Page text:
- Contributed by
- BBC Southern Counties Radio
- People in story:
- Jean Clark, Arthur Clark, Nan Clark.
- Location of story:
- India and SS Cythia
- Background to story:
- Article ID:
- Contributed on:
- 07 July 2005
This story was submitted to the People's War site by Liz Gray from Chineham Learning Centre and has been added to the website on behalf of Jean Noble with her permission and she fully understands the site's terms and conditions.
At the time of the war, I was Jean Clark, the daughter of Arthur and Nan Clark. We were living in comparative comfort in the suburbs of New Delhi, India. I was born into what could pass for an army family. My maternal grandfather arrived in India courtesy of the Black Watch Regiment and my father arrived with the Middlesex Regiment. My father left the Army and joined the Indian Civil Service. At the outbreak of war he was co-opted into the Indian Army.
Conditions for families in India were considerably easier than for those in Britain. Rationing was in force but was so generous as to be almost non existent. My father was sent on various trips but I don’t recollect them. In fact, apart from visits from several members of the British and American forces, life went on as usual.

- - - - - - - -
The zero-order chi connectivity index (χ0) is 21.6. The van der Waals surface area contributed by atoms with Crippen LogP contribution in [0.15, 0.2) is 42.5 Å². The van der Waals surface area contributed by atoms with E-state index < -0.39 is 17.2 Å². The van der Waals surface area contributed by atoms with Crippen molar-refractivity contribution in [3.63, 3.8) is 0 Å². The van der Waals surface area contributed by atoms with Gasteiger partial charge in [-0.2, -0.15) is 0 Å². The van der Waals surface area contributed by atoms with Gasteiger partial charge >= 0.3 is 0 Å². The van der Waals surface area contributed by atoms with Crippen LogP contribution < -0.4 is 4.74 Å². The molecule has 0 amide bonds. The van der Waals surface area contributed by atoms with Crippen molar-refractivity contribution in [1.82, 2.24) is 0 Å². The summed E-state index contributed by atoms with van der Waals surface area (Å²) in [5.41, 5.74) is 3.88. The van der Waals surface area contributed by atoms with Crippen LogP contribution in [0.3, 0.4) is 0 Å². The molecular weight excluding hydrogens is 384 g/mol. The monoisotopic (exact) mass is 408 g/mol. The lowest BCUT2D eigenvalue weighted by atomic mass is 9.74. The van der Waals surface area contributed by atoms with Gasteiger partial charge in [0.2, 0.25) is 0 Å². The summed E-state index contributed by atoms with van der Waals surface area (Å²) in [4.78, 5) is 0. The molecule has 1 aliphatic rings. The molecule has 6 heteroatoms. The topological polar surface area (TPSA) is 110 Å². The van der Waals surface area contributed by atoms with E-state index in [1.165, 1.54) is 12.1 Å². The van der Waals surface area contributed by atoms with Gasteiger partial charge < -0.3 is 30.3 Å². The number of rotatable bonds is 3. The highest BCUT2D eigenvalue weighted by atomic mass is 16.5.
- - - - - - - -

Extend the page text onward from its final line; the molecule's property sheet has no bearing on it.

The end of the war coincided with the British leaving India. All the wives and families were sent home prior to partition. We sailed on a cruise ship which had been restructured to hold the maximum amount of people. Also on board was a contingent of Italian prisoners of war who were being repatriated. Everyone slept in large dormitories and the showers were salt water and very hot or very cold. When it was to hot we would take our mattresses out on deck and sleep there. The main amusement for us children was watching the Italians getting soaked by the waves during their exercise period on the bow of the lower deck. I can vaguely remember going through the Suez Canal. We called in at Naples to disembark the prisoners of war.
The SS Cythia docked at Liverpool on 5 July 1946, my mother’s 31st birthday. We were met by my father’s sister who drove us back to Surrey and the realities of post war Britain.
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